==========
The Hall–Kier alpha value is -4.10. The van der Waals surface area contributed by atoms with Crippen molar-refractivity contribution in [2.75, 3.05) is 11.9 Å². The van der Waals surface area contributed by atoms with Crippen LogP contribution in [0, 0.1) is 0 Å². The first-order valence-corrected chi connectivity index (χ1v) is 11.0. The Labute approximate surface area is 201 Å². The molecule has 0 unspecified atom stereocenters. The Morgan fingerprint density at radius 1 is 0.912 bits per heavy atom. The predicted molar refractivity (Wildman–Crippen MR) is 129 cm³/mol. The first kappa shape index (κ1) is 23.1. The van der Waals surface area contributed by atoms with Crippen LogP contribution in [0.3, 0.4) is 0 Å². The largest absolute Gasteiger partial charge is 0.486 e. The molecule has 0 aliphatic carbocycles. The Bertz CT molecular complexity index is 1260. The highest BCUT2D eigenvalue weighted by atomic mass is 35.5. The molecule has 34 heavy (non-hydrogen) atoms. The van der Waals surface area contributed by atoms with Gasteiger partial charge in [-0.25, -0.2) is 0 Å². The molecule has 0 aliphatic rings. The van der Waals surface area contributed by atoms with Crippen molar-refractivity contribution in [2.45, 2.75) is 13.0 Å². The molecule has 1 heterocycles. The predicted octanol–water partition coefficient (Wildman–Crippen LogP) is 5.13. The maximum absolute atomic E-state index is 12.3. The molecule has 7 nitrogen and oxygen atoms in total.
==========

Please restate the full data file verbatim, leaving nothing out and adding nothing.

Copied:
The Hall–Kier alpha value is -4.10. The van der Waals surface area contributed by atoms with Crippen molar-refractivity contribution in [2.75, 3.05) is 11.9 Å². The van der Waals surface area contributed by atoms with Crippen LogP contribution in [0, 0.1) is 0 Å². The first-order valence-corrected chi connectivity index (χ1v) is 11.0. The Labute approximate surface area is 201 Å². The molecule has 0 unspecified atom stereocenters. The Morgan fingerprint density at radius 1 is 0.912 bits per heavy atom. The predicted molar refractivity (Wildman–Crippen MR) is 129 cm³/mol. The first kappa shape index (κ1) is 23.1. The van der Waals surface area contributed by atoms with Crippen LogP contribution in [0.3, 0.4) is 0 Å². The largest absolute Gasteiger partial charge is 0.486 e. The molecule has 0 aliphatic carbocycles. The Bertz CT molecular complexity index is 1260. The highest BCUT2D eigenvalue weighted by atomic mass is 35.5. The molecule has 34 heavy (non-hydrogen) atoms. The van der Waals surface area contributed by atoms with Gasteiger partial charge in [-0.25, -0.2) is 0 Å². The molecule has 0 aliphatic rings. The van der Waals surface area contributed by atoms with Crippen molar-refractivity contribution in [2.45, 2.75) is 13.0 Å². The molecule has 1 heterocycles. The predicted octanol–water partition coefficient (Wildman–Crippen LogP) is 5.13. The maximum absolute atomic E-state index is 12.3. The molecule has 7 nitrogen and oxygen atoms in total.